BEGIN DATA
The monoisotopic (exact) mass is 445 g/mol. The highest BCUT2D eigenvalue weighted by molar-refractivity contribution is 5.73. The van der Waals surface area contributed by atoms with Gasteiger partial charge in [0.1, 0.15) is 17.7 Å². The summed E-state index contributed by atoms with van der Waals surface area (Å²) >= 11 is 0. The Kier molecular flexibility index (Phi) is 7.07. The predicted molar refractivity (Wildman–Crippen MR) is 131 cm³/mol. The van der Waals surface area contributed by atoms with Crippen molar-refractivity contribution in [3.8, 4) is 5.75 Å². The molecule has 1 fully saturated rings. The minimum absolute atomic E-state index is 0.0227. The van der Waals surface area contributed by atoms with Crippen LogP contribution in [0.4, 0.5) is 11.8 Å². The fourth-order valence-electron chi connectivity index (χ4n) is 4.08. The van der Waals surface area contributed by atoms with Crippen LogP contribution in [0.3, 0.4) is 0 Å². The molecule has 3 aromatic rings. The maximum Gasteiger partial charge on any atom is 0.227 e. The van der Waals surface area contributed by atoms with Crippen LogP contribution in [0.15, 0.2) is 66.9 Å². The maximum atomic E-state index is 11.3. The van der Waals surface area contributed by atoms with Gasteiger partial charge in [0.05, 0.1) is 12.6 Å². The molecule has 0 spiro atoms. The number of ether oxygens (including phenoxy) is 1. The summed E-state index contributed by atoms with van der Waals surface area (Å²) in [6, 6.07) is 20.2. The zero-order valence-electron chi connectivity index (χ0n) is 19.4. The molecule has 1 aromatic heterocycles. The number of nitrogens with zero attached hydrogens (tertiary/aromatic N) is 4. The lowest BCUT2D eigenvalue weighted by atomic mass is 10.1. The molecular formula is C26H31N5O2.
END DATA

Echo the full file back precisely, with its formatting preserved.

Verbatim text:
The monoisotopic (exact) mass is 445 g/mol. The highest BCUT2D eigenvalue weighted by molar-refractivity contribution is 5.73. The van der Waals surface area contributed by atoms with Gasteiger partial charge in [0.1, 0.15) is 17.7 Å². The summed E-state index contributed by atoms with van der Waals surface area (Å²) >= 11 is 0. The Kier molecular flexibility index (Phi) is 7.07. The predicted molar refractivity (Wildman–Crippen MR) is 131 cm³/mol. The van der Waals surface area contributed by atoms with Crippen molar-refractivity contribution in [3.8, 4) is 5.75 Å². The molecule has 1 fully saturated rings. The minimum absolute atomic E-state index is 0.0227. The van der Waals surface area contributed by atoms with Crippen LogP contribution in [0.4, 0.5) is 11.8 Å². The fourth-order valence-electron chi connectivity index (χ4n) is 4.08. The van der Waals surface area contributed by atoms with Crippen LogP contribution in [0.3, 0.4) is 0 Å². The molecule has 3 aromatic rings. The maximum Gasteiger partial charge on any atom is 0.227 e. The van der Waals surface area contributed by atoms with Crippen LogP contribution in [0.15, 0.2) is 66.9 Å². The maximum atomic E-state index is 11.3. The van der Waals surface area contributed by atoms with Gasteiger partial charge in [0.05, 0.1) is 12.6 Å². The molecule has 0 spiro atoms. The number of ether oxygens (including phenoxy) is 1. The summed E-state index contributed by atoms with van der Waals surface area (Å²) in [6, 6.07) is 20.2. The zero-order valence-electron chi connectivity index (χ0n) is 19.4. The molecule has 1 aromatic heterocycles. The number of nitrogens with zero attached hydrogens (tertiary/aromatic N) is 4. The lowest BCUT2D eigenvalue weighted by atomic mass is 10.1. The molecular formula is C26H31N5O2.